Dale Rodmell, Assistant Chief Executive at the National Federation of Fisherman's Organisations, said: “A mature, steady approach in which we have invested huge amounts of time and effort has been left behind.
"We are now into the realm of gesture politics and vanity projects.
"The focus is site-by-site and no one is looking at the cumulative effects and damage to the fishing industry through displacement.”
The NFFO fear their members are being driven out of their traditional fisheries by "a cohort of environmental zealots within the top echelons of the Conservative Party and close to the prime minister".
Many of those who campaign for greater protection of MPAs are supporters of sustainable fishing. Finding a balance to appease all sides is, as ever, the catch.
What makes the Bassurelle Sandbank a Marine Protected Area?
There are 372 Marine Protected Areas in the UK, covering nearly two fifths of our waters.
They are areas where environmentally-damaging activities - such as certain types of fishing - are restricted.
ITV News filmed around Bassurelle Sandbank, which is in the Dover Strait and covers more than 6,700 hectares. It straddles the boundary between UK and French waters.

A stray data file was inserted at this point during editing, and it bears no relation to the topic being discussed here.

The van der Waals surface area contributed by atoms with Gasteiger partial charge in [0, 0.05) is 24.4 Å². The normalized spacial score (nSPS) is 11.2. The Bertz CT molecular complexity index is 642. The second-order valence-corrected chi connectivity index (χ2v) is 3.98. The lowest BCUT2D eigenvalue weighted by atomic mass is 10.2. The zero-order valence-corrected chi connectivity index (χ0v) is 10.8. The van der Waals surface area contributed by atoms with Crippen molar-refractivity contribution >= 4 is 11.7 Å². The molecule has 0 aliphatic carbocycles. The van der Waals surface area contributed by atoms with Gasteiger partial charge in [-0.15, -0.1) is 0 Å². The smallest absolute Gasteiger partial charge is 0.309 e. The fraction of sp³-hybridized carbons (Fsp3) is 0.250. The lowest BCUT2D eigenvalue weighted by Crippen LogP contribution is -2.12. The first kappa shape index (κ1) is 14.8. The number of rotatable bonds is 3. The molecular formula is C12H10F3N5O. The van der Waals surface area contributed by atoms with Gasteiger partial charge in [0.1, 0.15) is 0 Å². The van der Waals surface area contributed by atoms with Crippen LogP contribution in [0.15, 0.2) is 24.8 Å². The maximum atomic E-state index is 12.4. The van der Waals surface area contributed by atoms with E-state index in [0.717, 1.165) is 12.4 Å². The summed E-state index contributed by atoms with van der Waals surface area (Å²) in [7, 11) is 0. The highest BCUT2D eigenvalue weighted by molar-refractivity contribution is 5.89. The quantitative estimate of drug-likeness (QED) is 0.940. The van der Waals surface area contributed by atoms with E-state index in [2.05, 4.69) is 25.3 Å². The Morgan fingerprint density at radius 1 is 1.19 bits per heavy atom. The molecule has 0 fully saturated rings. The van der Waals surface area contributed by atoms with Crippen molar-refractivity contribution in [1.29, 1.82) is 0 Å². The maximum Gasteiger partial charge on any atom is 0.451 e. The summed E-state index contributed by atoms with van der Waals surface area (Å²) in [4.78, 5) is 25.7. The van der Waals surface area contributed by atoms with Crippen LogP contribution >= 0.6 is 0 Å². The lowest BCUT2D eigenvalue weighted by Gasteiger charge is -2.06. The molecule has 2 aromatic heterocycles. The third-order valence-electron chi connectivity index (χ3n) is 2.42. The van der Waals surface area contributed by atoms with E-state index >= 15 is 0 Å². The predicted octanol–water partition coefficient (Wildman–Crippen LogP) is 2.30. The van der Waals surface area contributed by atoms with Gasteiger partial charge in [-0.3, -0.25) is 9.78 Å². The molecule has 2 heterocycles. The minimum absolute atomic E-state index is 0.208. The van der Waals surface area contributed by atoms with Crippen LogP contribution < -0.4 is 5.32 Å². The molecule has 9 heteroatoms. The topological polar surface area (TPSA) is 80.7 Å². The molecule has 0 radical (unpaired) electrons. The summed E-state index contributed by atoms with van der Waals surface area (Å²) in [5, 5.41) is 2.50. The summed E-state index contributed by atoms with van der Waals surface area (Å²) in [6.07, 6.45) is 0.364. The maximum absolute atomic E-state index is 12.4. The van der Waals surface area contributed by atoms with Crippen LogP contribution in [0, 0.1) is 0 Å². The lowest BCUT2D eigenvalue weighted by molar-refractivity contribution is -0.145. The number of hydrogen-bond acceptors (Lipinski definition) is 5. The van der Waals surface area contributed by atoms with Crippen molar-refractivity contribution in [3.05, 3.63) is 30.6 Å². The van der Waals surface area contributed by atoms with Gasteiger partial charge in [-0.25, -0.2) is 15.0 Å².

It was declared a 'site of community importance' in 2011 and a 'special area of conservation' in 2017.
It's described by the Joint Nature Conservation Committee (JNCC) as a "nursery area for lemon sole, mackerel and sand eel, and a spawning area for cod, lemon sole, sole, plaice, sand eel and sprat".
Although not illegal to fish there, the protected feature of Bassurelle Sandbank is considered to be sensitive to the pressures associated with fishing.
A Defra spokesperson said: “The UK is a global leader in the protection of our seas, with our ‘Blue Belt’ of Marine Protected Areas extending across 40 per cent of English waters and plans to pilot Highly Protected Marine Areas to boost biodiversity recovery.
“We are committed to achieving a healthy and sustainable marine environment, and 98 sites in our inshore waters now have management measures in place to protect habitats from bottom towed fishing gears.”